In my review for Saint Maud, I noted that most religious horror isn’t actually about religion it portrays. Most religious horror films tend to be about fights with monsters rather than faith. Instead of a test of faith, these films end being battles between good priests and evil demons. Monsters with rules that can be defeated by good men or women whose faith is unquestionable. They rarely deal with the character of our heroes in the face of such cosmic horrors
For the most of its run time, Prey for the Devil falls into this category. A demonic entity has stalked our heroine Sister Ana, played by Jacquelyn Byers, throughout her life. As a child, it possessed her mother but as an adult, it may possess a young girl in the care of Saint Michaels, a school for exorcists in Boston. Can Sister Anna become an exorcist to save this young girl? Will this demonic entity reveal the reasons it haunts this poor servant of God? The answer to those questions is yes and probably in the sequel? This film is mostly fantasy but occasionally it ventures into actual theology.
The idea of exorcists that exists in Prey for the Devil is out of a fantasy. In this film, schools exist throughout the world to train young priests in the war against the concept of demonic evil. This is something that can be studied thanks to regular classes and a well-kept occult library. There’s a steady supply of Bibles and cross for this holy army. This school has medical facilities and an intake process to make sure these are legit cases of possession. Facilities exist to contain the possessed and of course there’s catacombs under the building. You know the catacombs that exist all throughout Boston.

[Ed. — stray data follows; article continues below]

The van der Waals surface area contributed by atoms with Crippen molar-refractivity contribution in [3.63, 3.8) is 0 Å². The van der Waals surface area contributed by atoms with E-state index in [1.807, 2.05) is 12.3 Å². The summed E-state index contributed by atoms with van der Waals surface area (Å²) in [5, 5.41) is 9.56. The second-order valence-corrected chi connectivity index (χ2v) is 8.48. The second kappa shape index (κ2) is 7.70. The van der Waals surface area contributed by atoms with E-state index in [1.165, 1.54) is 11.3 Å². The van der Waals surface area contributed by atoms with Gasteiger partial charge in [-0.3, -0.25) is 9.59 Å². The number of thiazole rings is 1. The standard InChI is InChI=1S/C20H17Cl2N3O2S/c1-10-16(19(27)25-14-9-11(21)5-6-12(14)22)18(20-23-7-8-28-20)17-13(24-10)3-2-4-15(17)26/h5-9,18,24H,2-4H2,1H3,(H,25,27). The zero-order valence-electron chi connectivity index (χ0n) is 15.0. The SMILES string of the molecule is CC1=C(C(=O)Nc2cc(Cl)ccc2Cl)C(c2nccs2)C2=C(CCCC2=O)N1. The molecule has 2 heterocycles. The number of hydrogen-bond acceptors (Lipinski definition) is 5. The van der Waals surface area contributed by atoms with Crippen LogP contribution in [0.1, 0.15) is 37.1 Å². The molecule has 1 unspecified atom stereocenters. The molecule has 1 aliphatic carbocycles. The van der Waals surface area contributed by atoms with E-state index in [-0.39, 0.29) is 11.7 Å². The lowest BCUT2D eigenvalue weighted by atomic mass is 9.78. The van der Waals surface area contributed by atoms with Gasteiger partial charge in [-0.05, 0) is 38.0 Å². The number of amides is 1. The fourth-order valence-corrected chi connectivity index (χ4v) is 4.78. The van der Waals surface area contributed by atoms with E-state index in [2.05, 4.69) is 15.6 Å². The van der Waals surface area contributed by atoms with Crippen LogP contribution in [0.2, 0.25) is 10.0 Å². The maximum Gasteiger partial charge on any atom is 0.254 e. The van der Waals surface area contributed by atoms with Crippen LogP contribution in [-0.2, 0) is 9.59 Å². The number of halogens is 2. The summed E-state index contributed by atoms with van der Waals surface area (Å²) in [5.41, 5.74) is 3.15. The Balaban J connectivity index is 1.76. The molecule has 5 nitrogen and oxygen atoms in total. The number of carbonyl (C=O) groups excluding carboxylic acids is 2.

Meanwhile, the demons operate as the opposites of the priest. These aren’t abstract evils here to test Sister Anna. They are an evil that can be overcome. If you know the right rituals and the correct words, they can be stopped. These demons do typical movie demon things. They creepily sing to folks. Once possessed people can crawl up walls and spines can bend until u-shapes. Of course, they can only do things acceptable in a PG-13 film. Nothing as profane as masturbating with a cross but hey, maggots ooze out of an open sore.
Surprisingly, though the filmmakers seem to actually understand the faith at the center of this film. When Father Quinn, played by reliable genre actor Colin Salmon, describes the purpose of baptisms, it’s actually correct. That the film centers on whether or not a woman can become an exorcist seems rooted in the ongoing debate of women as priests. The film doesn’t shy away from the fact that exorcism can be damaging to the victim. This also becomes a philosophical debate on the nature of possession between Sister Anna and Father Quinn. Even at the end, the film makes a reference to actual female exorcist Saint Catherine of Sienna. Clearly one of the writers did their research.
Prey for the Devil is less a struggle of faith and more a battle of good and evil. The film veers mostly into territory we’ve seen in films labeled religious horror. Good people overcome evil forces with the tools of their office and because they are representative of the idea of good. Surprisingly though, this film also gets to reflect the real faith it claims to represent.